By Dr. Goke Akinrogunde
Permit me to share my worries with you. I have been married for five years without a child.
All efforts to conceive over these years have proven abortive; please I will appreciate your guide on the matter
Thanking you for your early response.
Your inner worries are well convened in this mail. One thing however is the fact that infertility and sub-fertility cases are quite common and you need not feel that yours is exceptional. As a matter of fact there are cases with worse bearings â€“ vis-Ã -vis many more years than five years without an issue after getting married; and somehow they carried on until the point when the situation turned for good â€“ now having children.
For one, you need to get it clear that it takes two to tango; in this wise, it means that both the male and female partners must have proper fertility health profile before conception can take place. Data collection worldwide had it that, in infertility cases, men and women were found wanting or deficient in materials and conditions necessary for effective fertility processes.
Interestingly, research findings in some centers even postulate that in these days of epidemic sub-fertility / infertility, it is a ratio 50:50, for both male and female partners.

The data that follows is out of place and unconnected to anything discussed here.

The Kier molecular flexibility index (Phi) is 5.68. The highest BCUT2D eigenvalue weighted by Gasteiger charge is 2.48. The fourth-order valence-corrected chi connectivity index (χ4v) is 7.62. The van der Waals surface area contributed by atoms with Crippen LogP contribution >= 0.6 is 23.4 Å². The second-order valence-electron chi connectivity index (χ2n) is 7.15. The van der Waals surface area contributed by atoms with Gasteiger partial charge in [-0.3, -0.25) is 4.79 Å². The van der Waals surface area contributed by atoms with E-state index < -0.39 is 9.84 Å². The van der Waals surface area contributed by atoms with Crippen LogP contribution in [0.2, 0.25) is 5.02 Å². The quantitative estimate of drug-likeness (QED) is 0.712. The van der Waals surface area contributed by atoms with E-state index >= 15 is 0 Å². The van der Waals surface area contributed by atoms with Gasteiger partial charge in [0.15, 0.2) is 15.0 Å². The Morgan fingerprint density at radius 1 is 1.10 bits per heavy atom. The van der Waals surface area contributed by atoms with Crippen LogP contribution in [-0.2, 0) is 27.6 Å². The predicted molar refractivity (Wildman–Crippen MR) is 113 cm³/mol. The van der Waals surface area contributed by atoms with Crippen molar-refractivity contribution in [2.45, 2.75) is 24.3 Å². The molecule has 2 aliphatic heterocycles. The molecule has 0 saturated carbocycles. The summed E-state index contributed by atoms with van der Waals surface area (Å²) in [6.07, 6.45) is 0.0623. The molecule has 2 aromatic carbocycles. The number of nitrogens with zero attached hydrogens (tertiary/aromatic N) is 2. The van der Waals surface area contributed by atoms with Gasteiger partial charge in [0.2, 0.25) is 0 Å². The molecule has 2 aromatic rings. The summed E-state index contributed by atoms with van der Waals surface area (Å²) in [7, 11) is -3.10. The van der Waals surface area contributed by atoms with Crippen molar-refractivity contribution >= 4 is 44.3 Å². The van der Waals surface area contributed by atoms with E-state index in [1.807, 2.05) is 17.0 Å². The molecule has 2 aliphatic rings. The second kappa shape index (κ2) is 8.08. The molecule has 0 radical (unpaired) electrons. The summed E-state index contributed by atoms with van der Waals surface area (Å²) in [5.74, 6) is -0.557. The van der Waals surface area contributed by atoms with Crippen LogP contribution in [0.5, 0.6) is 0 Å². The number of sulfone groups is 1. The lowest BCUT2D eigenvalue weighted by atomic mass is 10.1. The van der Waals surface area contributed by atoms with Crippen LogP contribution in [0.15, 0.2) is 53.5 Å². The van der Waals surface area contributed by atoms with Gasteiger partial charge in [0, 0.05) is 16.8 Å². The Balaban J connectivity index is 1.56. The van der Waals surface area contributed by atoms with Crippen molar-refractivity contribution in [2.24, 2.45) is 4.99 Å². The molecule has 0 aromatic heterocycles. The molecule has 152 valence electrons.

One thing I know for sure is that unlike what was the case years back, most cases of infertility can now be cured per medical interventions.
First line intervention can come in the mode of mere counseling about when (and sometimes how) to have intercourse while monitoring the ovulation process in the woman. Generally, baseline and advanced investigations of both partners would have sufficed before commencing monitoring.
Where either of the partners is found inadequate with the instituted investigations, appropriate intervention are advised and administered where financial means is not an issue.
From personal interaction, I have come across partners whose mode of work-engagements was traced as the major reason for the delay at conceiving. Imagine what â€œmodernâ€ day capitalist work engagement has done to families, with a number of families condemned to living apart recurrently, couples finds themselves â€˜partneringâ€™ hundreds kilometer (and some over the seas) apart, perhaps only available for one or at most twice sex intercourse in a month (or in months) no thanks to job-engagements. In these types of scenario, even when we found that both partners have medical indices good enough to conceive, it wasnâ€™t surprising that this was not the case, since to get pregnant, one must have sexual intercourse with appropriate timing.
In the light of the foregoing, I am inclined to suggest that proper workup investigations by appropriate medical practitioners, with requisite experience and expertise, would assist your case. I encourage you to give it a trial.